The monetarist conviction is that excess money creation causes persistent inflation. In other words, money increases are exogenous; the Central Bank can create excess money or decrease it by using instruments like Cash Reserve Ratio (CRR) and or interest rate.

Monetarists are of the opinion that money supply is determined without regard to the value of other variables. This means, there is a statistical relationship between changes in money stock and changes in inflation. At present, the central bank largely uses open market operations to increase or decrease money supply.

Monetary economist Philip D Cagan, for example, assumes that money creation is determined exogenously by monetary authorities, and money supply has a unique relationship with price behaviour. To quote Canadian economist Basil J. Moore: “Credit money is not supplied according to some production function with a resource cost; rather, it is supplied on demand by the Central Bank as the residual provider of system liquidity at a supply price determined exogenously…by the Central Bank itself”.


The above phenomenon, however, is not true in the case of India, where money supply largely increases due to government deficit. Yet, the Reserve Bank is held accountable for liquidity expansion in the economy, which results in higher growth of nominal income rather than real income. If we examine the trend during the past few years, the fact is that government failed to augment supply of goods to match increased demand.

Besides, there cannot be a one-to-one correspondence between money supply and inflation, when the increase in money lies outside the RBI’s control, or when money becomes an endogenous rather than exogenous variable.

In other words, when producers and distributors use their price-fixing power to create a cost-push inflation spiral on the pretext of increases in input cost, industry and business demand more credit for working capital, thus leading to an increase in the quantity of money. This increase in money supply in the current period exceeds the quantity of available goods produced in the preceding period. This endogenously excess supply of money generates inflation (as against the above observation by Basil J Moore). This is what happened in India during 2009-10 to 2011-12.

In our case, money growth was also further aggravated by the stimulus policy of government during 2008-09 and 2009-10. The stimulus policy was also responsible for inflation, as it increased the primary deficit of the Government.

Besides, the RBI also had to accommodate demand for credit to meet the cost-push requirement of money in the economy, though it resulted in inflationary pressure. Cost-push inflation has been self-generating --- credit which went on increasing without corresponding rise in real output. This inflation is not due to the RBI exogenously pumping money.

Therefore, inflation in India is a result of both endogenous and exogenous factors.


Now, RBI is under great pressure from industry, business and banks to cut interest rate, or decrease CRR. Since these variables are exogenous, the RBI uses them in keeping with the situation in the economy. Inflation due to increased RBI credit to government and private sector, and to cover cost-push inflation, is still threatening the economy. The Central Bank (RBI) had raised the interest rate repeatedly (repo and reverse repo) to reduce domestic aggregate demand, and hence inflation.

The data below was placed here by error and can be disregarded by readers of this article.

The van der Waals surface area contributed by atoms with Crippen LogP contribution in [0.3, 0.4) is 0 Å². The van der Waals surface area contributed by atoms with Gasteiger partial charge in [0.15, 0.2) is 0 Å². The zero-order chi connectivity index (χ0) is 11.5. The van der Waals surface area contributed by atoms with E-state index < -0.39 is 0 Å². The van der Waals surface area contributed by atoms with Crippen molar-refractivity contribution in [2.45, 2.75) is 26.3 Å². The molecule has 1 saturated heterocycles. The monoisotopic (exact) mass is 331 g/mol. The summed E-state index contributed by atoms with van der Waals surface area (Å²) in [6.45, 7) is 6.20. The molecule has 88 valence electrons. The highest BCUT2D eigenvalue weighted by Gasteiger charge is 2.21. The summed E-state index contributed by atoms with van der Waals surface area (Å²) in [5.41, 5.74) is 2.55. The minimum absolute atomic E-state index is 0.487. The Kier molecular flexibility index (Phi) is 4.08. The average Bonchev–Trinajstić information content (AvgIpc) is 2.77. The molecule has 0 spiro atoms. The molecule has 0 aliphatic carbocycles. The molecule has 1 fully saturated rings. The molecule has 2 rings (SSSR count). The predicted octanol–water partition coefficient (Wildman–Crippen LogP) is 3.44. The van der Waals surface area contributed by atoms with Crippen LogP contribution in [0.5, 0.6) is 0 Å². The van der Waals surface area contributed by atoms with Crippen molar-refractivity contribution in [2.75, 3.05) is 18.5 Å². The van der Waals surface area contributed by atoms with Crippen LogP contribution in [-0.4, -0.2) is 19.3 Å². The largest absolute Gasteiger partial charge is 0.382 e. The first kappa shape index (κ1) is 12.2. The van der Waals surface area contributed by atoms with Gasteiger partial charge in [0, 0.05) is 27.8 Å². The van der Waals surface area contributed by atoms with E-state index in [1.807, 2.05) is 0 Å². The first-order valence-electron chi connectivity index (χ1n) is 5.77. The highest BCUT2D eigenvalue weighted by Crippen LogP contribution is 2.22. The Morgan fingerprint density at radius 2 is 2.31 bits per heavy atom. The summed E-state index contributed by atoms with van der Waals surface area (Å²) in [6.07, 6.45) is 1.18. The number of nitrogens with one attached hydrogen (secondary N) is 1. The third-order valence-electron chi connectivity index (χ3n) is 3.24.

However, the Central Bank has failed to curb the animal spirits of hoarders of foodgrains, real estate owners and manufacturers of white goods by curtailing their liquidity.

The main objective of RBI has been to mitigate inflation, because inflation in our case has not been caused by excess supply of money. It has been caused by a deliberately reduced supply of several consumer goods.

As a matter of fact, interest rate has not been a successful instrument in reducing monetary liquidity and inflation, as demand for consumer goods is interest-inelastic. So inflation has also been inelastic to interest rate. As a matter of fact, it is inflation which is playing an important role in moving up the interest rate. As in Irving Fisher’s view, nominal interest rates respond endogenously to the expected inflation rate. Thus, when prices show instability, interest rates are assumed to reflect all anticipated changes in the price level.


We have to realise that inflation is a baby of multiple factors such as: GDP growth, excess money supply, short supply of goods in the market, manipulation in the market, misconceived expectations, exchange rate movement, depreciation of the Indian currency due to large current account deficit, cost-push factor, rise in per capita income and increase in demand due to shifting of population to higher income bracket, and decline in poverty ratio.

The Reserve Bank does not have multiple instruments to control all these variables. It is the government which has to grapple with the complexities of inflation, rather than hold the Reserve Bank responsible for the rise in inflation rate.

(The author is a former Economic Advisor to SEBI.)

(This article was published on July 20, 2012)
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